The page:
9. If cleanliness seems to be the problem, you can arrange for everyone to wash their hands before class or, if that is impractical, walk around the circle and give each one a dollop of instant hand sanitizer—available in any drugstore. This, at least, is one objection that we can do something about. Careful—this can become a time-consuming distraction.
10. Occasionally you will find students who genuinely cannot bring themselves to hold hands, often for emotional, physical or religious/cultural reasons. For some kids with disabilities, touch can actually be very uncomfortable or even painful (tactile defensiveness, or tactile sensitivity). This is rare, but you can see deep discomfort in these kids, and holding hands with a partner may be agonizing. A bit of creative arranging or the scarf/ glove trick (see #11) may alleviate the problem, but sometimes it’s most prudent to turn a blind eye.
11. In some situations, you may want to avoid actual hand-to-hand contact until the kids are hooked— use scarves, tubes, nylons, etc. as connectors. The smaller the better so that they don’t become distracters. Gloves work well because they soon become too warm and everyone wants to take them off. My stuffed monkey is a great icebreaker, and I find that boys in particular will turn themselves inside out to dance with “Victoria.”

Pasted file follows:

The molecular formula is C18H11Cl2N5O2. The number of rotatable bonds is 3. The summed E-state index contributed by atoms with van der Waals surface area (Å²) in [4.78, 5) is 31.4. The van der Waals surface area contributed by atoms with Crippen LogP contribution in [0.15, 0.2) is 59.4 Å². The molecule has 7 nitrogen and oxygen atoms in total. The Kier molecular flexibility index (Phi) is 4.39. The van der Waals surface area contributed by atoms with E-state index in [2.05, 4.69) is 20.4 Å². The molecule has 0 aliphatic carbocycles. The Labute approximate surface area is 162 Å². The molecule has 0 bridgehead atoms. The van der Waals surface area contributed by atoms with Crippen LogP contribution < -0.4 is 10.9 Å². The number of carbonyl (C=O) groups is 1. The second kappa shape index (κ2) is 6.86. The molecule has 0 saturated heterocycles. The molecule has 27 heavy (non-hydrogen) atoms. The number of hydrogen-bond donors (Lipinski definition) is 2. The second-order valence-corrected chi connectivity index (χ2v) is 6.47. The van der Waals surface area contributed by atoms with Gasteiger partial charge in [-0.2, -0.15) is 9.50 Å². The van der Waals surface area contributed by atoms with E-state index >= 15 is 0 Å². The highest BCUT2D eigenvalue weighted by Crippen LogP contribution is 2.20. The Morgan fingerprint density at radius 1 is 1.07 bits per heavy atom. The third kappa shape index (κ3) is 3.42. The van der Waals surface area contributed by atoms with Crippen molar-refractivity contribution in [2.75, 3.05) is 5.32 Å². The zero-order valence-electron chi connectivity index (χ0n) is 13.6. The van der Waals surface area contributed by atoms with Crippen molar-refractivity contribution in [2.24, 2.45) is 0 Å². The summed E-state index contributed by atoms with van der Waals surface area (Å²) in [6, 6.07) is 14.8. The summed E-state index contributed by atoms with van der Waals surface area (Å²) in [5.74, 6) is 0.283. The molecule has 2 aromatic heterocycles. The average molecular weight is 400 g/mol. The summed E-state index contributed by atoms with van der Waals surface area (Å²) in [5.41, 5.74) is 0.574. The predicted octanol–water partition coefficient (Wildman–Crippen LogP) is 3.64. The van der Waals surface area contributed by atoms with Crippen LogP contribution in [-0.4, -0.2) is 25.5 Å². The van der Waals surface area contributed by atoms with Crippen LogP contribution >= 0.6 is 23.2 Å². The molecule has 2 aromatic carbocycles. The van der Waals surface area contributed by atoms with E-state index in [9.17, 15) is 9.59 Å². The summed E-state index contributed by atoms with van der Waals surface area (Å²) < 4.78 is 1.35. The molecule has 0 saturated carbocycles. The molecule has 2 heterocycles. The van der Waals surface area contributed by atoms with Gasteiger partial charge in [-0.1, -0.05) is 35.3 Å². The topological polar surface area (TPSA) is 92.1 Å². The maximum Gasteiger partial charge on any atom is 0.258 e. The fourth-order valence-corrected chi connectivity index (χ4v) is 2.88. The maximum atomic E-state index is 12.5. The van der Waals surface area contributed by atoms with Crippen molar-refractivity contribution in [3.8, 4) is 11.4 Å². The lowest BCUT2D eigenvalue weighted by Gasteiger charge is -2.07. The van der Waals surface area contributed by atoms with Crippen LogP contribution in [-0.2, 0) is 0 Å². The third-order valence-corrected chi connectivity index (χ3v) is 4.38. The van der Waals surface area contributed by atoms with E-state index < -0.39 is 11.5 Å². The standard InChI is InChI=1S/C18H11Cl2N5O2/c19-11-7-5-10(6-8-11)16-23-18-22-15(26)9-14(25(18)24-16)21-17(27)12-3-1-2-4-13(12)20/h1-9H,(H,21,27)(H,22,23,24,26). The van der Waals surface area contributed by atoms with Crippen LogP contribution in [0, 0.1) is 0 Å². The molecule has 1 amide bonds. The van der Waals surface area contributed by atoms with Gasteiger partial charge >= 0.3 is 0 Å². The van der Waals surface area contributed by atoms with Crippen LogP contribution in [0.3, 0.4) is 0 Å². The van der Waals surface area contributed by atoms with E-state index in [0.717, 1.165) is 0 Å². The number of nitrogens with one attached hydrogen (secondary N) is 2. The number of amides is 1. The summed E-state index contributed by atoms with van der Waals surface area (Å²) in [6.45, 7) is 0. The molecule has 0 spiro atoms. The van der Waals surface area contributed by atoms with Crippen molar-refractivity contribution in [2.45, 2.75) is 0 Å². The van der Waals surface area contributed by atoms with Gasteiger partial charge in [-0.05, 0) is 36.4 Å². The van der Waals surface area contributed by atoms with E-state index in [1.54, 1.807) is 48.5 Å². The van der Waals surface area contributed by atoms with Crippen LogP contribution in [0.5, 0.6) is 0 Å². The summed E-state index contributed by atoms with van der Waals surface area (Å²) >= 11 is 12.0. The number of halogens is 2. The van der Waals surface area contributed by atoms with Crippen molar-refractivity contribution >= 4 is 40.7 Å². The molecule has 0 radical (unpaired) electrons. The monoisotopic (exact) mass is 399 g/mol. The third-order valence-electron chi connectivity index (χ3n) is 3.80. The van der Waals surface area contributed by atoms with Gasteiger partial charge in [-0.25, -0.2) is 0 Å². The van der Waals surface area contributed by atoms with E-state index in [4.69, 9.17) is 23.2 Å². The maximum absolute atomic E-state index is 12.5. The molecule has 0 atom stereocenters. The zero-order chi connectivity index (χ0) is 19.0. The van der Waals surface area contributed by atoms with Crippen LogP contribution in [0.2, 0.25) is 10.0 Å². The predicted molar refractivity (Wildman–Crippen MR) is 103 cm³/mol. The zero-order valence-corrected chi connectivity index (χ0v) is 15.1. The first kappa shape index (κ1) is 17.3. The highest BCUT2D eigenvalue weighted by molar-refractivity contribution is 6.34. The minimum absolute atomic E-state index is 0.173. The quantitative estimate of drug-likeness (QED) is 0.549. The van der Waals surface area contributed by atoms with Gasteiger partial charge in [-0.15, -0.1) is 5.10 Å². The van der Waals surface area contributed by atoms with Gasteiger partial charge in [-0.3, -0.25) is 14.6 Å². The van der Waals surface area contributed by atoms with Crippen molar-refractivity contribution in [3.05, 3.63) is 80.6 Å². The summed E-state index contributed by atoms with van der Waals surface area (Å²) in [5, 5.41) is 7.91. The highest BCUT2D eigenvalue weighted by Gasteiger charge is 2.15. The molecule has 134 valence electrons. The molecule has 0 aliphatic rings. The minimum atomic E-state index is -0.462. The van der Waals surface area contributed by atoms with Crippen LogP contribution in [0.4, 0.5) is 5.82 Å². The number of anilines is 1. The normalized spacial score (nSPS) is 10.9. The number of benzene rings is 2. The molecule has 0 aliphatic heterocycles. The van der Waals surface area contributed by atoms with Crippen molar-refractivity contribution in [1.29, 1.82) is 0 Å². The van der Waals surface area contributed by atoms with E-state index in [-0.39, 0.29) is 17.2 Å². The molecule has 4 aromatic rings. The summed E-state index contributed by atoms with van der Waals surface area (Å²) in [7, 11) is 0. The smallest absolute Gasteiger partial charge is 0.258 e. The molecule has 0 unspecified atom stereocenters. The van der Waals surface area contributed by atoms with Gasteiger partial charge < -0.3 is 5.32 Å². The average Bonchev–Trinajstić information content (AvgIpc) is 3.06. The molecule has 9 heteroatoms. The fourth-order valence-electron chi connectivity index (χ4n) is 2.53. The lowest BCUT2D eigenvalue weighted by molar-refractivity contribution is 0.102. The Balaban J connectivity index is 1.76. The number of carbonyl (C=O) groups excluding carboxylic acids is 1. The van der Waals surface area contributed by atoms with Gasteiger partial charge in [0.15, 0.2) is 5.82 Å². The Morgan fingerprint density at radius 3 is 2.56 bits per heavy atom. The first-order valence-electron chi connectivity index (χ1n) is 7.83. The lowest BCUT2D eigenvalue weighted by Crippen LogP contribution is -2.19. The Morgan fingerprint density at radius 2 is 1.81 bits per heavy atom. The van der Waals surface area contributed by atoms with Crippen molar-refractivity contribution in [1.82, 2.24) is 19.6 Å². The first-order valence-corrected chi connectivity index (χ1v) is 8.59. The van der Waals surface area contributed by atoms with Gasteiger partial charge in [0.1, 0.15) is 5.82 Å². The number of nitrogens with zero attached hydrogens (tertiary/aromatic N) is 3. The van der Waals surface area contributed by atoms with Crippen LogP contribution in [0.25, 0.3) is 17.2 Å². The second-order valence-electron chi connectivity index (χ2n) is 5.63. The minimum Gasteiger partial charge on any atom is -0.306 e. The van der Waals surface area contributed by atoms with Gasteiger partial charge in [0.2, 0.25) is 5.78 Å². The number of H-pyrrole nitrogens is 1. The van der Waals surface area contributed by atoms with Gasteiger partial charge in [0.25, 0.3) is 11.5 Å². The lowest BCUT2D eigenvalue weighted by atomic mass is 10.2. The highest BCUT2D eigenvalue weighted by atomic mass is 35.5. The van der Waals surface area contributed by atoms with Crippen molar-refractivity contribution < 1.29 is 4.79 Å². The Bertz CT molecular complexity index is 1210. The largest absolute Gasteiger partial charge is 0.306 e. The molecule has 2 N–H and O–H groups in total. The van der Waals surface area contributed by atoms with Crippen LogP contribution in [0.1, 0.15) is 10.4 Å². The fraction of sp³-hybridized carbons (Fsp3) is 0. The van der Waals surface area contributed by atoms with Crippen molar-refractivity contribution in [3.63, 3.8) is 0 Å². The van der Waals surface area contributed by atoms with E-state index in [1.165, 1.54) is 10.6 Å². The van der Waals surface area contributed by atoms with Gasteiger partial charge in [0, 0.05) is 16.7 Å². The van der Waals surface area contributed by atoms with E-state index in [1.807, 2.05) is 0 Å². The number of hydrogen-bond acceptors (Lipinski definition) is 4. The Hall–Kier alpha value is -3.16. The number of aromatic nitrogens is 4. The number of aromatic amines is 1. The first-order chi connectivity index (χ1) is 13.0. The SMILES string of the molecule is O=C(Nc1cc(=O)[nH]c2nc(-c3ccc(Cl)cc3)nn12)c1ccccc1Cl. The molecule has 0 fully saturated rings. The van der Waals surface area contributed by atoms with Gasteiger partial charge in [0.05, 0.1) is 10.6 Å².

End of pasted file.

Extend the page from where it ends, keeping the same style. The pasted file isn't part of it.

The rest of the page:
12. As in any anxiety-producing situation, humour is a powerful ally. Once I have them holding hands, however tenuously, I tell them to let go, blow all the germs off their hands and then immediately tell them to hold hands again. It only takes a couple of times for them to get the idea.
I can’t say it often enough. Your biggest ally is your belief that dancing is a good thing all round, and that holding hands is an integral and positive part of the experience. Once children are engaged in dancing, anxiety is quickly replaced by the joy of moving and creating patterns to the music with their friends.
I would be most interested to hear your ideas and experiences, or of any resources or contacts you would like to share. You may contact me at: firstname.lastname@example.org. If you would like to receive my occasional (once or twice yearly) newsletter, please send me a message and ask to be on my list.
A great big thank you for all the folks on the Pourparler listserve who contributed ideas to this discussion, in particular Peter Amidon, Denise Weiss, Laraine Miner, Jacob Bloom, Sue Hulsether, Marianne Taylor, Katherine St. John, Rachelle Ackerman, June Cannon, David Millstone, Karen Kaufman, Kevin McMullin.
ABOUT THE AUTHOR
Marian Rose is a dance educator, musician and actor from Vancouver, BC, and creator of the popular “Step Lively” series of dance books. Over the past decade she has taught more than 50,000 students to dance. Visit her website at www.communitydance.ca
This article is from Canadian Teacher Magazine’s May 2009 issue.